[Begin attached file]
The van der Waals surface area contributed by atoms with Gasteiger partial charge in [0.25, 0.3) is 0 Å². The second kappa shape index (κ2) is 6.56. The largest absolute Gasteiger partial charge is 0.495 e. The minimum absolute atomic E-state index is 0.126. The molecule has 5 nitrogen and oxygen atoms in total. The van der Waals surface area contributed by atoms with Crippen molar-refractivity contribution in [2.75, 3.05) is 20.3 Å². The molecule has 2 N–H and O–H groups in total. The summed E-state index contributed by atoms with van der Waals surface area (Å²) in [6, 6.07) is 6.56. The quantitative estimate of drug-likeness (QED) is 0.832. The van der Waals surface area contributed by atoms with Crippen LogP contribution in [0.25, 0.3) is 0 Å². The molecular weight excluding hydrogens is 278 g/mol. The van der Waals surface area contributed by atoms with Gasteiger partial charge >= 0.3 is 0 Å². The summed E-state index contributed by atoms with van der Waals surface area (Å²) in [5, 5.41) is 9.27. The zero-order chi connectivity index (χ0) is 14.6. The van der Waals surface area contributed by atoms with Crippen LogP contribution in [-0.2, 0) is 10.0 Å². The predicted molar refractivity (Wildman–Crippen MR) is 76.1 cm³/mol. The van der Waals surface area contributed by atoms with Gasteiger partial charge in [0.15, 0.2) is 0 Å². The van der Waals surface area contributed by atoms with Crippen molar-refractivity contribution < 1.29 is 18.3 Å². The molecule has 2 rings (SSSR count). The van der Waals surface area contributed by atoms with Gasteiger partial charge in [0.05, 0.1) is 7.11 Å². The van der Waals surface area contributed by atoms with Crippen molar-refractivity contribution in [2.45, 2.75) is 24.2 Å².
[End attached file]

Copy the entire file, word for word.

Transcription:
The van der Waals surface area contributed by atoms with Gasteiger partial charge in [0.25, 0.3) is 0 Å². The second kappa shape index (κ2) is 6.56. The largest absolute Gasteiger partial charge is 0.495 e. The minimum absolute atomic E-state index is 0.126. The molecule has 5 nitrogen and oxygen atoms in total. The van der Waals surface area contributed by atoms with Crippen molar-refractivity contribution in [2.75, 3.05) is 20.3 Å². The molecule has 2 N–H and O–H groups in total. The summed E-state index contributed by atoms with van der Waals surface area (Å²) in [6, 6.07) is 6.56. The quantitative estimate of drug-likeness (QED) is 0.832. The van der Waals surface area contributed by atoms with Crippen LogP contribution in [0.25, 0.3) is 0 Å². The molecular weight excluding hydrogens is 278 g/mol. The van der Waals surface area contributed by atoms with Gasteiger partial charge >= 0.3 is 0 Å². The summed E-state index contributed by atoms with van der Waals surface area (Å²) in [5, 5.41) is 9.27. The zero-order chi connectivity index (χ0) is 14.6. The van der Waals surface area contributed by atoms with Crippen LogP contribution in [-0.2, 0) is 10.0 Å². The predicted molar refractivity (Wildman–Crippen MR) is 76.1 cm³/mol. The van der Waals surface area contributed by atoms with Gasteiger partial charge in [0.15, 0.2) is 0 Å². The van der Waals surface area contributed by atoms with Crippen molar-refractivity contribution < 1.29 is 18.3 Å². The molecule has 2 rings (SSSR count). The van der Waals surface area contributed by atoms with Gasteiger partial charge in [0.05, 0.1) is 7.11 Å². The van der Waals surface area contributed by atoms with Crippen molar-refractivity contribution in [2.45, 2.75) is 24.2 Å².